When the body becomes used to regular nicotine consumption, quitting smoking may be difficult because of the unpleasant nicotine withdrawal symptoms. This adds to the fear and leaves many smokers in withdrawal wondering, “can lungs heal after smoking?”
Tobacco products, such as cigarettes and cigars, contain the addictive chemical nicotine. An individual’s brain function may be affected by this medicine.
Understanding the symptoms of nicotine withdrawal might assist individuals in their efforts to kick the habit. This post will go through nicotine withdrawal symptoms, how nicotine withdrawal works, and the nicotine withdrawal timeframe.
What is Nicotine Withdrawal?
There is a broad spectrum of physiological repercussions to nicotine use. Inhaling nicotine via the nose, mouth, and lungs mucous membranes is a dangerous habit that we should avoid at all costs! These are the locations at which it enters the bloodstream.
When nicotine enters the brain, it releases a chemical known as dopamine, which activates areas of the brain linked with pleasure and reward and other regions of the brain.
The following are some of the brain functions that are negatively impacted by nicotine:
- Heart Rate
The use of nicotine for an extended period may affect the balance of chemical messengers in the brain.
When a person suddenly stops smoking nicotine, the body’s chemical balance is disrupted, resulting in withdrawal symptoms such as cravings and a depressed state of mind. This is referred to as nicotine addiction by experts, and it is a significant reason why it is so difficult for people to quit smoking.
How Does Withdrawal From Nicotine Work?
When it comes to nicotine withdrawal symptoms, they may last anywhere from just a few days to several weeks, depending on how long you have been smoking and how many cigarettes you smoke each day.
The physical, mental, and emotional symptoms of nicotine withdrawal are linked and may be challenging to differentiate. According to most people, the most difficult days of the first week are generally days three through five. The headaches, cravings, and insomnia that you have been experiencing will begin to subside at this time.
The majority of individuals relapse within the first two weeks after quitting. Gaining momentum will help reduce some of the physical symptoms. However, you’ll still be dealing with mental and emotional concerns such as worry, sadness, and impatience even if the physical symptoms have subsided significantly. These also disappear with a few weeks of exposure.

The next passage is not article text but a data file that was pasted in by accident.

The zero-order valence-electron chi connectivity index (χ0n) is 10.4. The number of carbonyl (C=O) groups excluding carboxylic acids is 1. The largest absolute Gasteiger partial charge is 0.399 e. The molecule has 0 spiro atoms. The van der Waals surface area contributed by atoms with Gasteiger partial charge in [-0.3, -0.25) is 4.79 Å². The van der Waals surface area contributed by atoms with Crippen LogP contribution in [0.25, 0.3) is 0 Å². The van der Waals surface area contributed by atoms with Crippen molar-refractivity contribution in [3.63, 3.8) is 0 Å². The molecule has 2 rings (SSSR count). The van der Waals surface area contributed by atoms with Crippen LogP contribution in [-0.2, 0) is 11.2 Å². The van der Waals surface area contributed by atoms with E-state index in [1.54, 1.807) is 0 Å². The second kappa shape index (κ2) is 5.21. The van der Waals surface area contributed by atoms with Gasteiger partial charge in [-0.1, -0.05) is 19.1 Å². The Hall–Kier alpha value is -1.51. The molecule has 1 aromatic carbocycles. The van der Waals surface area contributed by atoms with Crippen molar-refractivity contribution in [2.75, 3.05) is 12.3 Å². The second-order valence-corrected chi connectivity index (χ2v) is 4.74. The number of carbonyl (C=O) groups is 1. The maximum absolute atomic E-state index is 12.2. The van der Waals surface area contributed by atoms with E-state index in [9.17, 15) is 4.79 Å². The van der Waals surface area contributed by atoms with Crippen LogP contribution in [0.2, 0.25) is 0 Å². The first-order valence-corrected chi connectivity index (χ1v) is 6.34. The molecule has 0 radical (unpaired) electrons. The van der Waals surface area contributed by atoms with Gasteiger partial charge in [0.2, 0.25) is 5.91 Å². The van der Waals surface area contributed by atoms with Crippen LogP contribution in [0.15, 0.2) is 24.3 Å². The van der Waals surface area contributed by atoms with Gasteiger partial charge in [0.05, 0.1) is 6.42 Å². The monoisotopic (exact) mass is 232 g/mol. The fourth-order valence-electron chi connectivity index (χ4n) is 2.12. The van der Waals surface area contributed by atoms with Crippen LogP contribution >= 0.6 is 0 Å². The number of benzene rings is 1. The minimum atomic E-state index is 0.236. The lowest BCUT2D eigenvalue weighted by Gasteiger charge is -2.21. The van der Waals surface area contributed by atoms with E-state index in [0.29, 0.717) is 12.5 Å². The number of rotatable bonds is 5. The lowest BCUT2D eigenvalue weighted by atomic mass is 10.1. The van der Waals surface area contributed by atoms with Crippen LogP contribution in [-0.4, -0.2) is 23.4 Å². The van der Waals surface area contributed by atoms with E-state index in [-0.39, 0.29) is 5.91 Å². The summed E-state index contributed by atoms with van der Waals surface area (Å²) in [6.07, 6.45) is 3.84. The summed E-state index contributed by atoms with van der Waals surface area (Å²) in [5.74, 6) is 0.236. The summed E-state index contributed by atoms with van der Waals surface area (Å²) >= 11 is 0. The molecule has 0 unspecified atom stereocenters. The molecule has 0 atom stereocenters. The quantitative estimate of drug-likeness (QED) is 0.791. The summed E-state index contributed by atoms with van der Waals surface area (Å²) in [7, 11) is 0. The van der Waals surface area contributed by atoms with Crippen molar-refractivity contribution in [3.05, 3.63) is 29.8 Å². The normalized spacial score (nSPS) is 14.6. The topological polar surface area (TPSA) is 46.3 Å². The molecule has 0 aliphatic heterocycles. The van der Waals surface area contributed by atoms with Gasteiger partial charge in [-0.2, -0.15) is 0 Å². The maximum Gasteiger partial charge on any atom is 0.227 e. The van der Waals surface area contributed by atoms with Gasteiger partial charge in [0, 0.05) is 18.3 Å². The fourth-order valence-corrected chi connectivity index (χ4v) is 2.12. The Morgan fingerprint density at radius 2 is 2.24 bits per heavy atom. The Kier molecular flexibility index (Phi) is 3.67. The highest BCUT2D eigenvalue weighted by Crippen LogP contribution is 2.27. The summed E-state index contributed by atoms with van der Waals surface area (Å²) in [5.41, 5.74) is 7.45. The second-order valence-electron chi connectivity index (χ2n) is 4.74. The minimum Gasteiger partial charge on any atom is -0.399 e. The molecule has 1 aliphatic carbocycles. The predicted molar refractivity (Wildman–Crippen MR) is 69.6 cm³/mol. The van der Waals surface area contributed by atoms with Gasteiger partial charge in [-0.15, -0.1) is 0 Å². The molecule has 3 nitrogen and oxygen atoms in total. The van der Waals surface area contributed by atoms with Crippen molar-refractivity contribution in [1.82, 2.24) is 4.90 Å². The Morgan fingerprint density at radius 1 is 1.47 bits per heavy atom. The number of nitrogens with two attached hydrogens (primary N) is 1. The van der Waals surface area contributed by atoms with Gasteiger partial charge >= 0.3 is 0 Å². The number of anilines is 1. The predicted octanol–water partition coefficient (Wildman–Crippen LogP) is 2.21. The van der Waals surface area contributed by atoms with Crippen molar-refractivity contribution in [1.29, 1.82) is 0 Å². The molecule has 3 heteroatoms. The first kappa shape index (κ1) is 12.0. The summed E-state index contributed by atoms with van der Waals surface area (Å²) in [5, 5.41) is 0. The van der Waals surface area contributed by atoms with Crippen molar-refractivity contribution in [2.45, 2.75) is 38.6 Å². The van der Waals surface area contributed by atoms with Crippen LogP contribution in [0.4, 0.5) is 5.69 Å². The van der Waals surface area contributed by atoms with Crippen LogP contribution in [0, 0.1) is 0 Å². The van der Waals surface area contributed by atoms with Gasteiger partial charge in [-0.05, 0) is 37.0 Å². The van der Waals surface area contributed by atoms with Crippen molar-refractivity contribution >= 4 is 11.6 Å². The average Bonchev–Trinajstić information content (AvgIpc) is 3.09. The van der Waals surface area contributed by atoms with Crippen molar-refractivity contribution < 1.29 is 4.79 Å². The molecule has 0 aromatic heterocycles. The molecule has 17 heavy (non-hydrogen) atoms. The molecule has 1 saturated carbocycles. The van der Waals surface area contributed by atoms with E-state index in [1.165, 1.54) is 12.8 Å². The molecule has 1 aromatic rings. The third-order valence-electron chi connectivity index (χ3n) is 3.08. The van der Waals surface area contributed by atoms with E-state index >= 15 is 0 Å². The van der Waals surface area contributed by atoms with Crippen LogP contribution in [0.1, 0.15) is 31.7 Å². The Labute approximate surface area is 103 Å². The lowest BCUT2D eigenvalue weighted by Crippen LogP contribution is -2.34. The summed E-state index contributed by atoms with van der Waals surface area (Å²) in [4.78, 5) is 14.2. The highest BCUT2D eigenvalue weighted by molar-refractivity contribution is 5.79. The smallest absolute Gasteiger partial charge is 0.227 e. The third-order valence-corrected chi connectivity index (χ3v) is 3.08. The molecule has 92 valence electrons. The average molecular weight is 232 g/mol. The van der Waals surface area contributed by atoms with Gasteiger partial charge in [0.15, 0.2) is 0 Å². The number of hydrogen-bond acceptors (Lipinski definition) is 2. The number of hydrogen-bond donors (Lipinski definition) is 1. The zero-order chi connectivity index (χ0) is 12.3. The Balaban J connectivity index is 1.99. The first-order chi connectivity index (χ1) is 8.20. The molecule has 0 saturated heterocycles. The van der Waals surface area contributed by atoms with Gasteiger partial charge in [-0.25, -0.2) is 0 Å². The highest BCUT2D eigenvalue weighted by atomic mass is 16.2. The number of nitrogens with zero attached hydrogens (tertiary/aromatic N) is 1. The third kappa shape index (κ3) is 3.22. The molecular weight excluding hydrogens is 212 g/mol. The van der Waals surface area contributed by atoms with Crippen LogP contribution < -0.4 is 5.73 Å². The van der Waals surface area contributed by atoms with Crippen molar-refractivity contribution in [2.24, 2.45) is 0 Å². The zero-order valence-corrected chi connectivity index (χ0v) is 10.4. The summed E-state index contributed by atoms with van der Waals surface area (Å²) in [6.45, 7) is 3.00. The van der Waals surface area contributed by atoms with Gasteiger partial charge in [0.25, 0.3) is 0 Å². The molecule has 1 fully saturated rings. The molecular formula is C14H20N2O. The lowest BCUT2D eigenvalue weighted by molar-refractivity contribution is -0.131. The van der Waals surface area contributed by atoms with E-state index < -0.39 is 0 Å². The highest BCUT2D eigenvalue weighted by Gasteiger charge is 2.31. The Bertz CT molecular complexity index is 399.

Physical Withdrawal Symptoms
Withdrawal symptoms range from person to person and are influenced by various factors, such as how long you’ve been smoking and how many packs a day you’ve been consuming. There are a few more things that you might anticipate experiencing after you stop smoking:
You’ll have to fight nicotine cravings for a long period, starting 30 minutes after your last cigarette. Cravings will come and go in 15-minute intervals, but they will persist. Avoid triggers (such as drinking or being near smokers) and learn strategies to get through each urge.
Dizziness and Headaches
These are the first withdrawal symptoms to appear and the first to go away, and they’re typically not too severe.
You’ll notice an increase in appetite a few days after quitting smoking. When cigarettes bind to brain receptors, they release the neurotransmitters serotonin and dopamine. The removal of these two chemicals will boost your hunger. After quitting smoking, many people resort to eating to pass the time. Also, you may find that you have an increased desire for carbohydrates and sweets. Many people gain 5-10 pounds in the first two weeks after quitting smoking.
Constipation is another possible adverse effect, especially during the first month of treatment.
When nicotine is present, your respiratory system cannot thoroughly clean itself. You may have a cough for a few weeks while your body adjusts to the illness.
Nicotine is a stimulant that keeps you awake therefore going without it will leave you feeling drowsy. But you’ll also be prone to sleeplessness and restlessness.
Mental, Emotional, and Behavioral Symptoms
The extent to which you are impacted psychologically and emotionally after you stop smoking, like physical symptoms, will vary from person to person. However, presume you will experience some or all of the following withdrawal symptoms:
As you struggle with the bodily symptoms, you may have a short fuse or even get furious from time to time. It is natural and will pass.
Because smoking decreases stress, quitting might cause anxiety to spike. It usually appears about three days in and may linger for a few weeks.
As the nicotine wears off and leaves your body, you may find it difficult to concentrate.
It may start on the first day you stop, but it usually goes away within a month. However, if you have a history of anxiety and depression, your symptoms may persist longer, and you may want further assistance from your doctor to manage them.
Timeline for Nicotine Withdrawal
Here’s what you may anticipate once you’ve finished your last cigarette:
Thirty minutes to four hours: The nicotine’s effects will wear off, and you’ll begin to want another cigarette.
Ten hours: You’ll be restless, physically needing a smoke, and wondering what to do with yourself. You may be depressed and despairing.
Twenty-four hours: Irritability sets in, and your hunger rises.
Two days: As the nicotine exits your system, you may have headaches.
Three days: The nicotine should have worn off by now. Your desires will subside, but your anxiety level will grow.
One week: You completed a week. You’ve made it through the worst. Pat yourself on the back. Continue to avoid those triggers.
2 to 4 weeks: You’ll still feel tired, but your brain fog will dissipate, and your appetite will return. Your cough, melancholy, and anxiety will improve as well.
Five weeks later: The task at hand now is to maintain a solid mental game.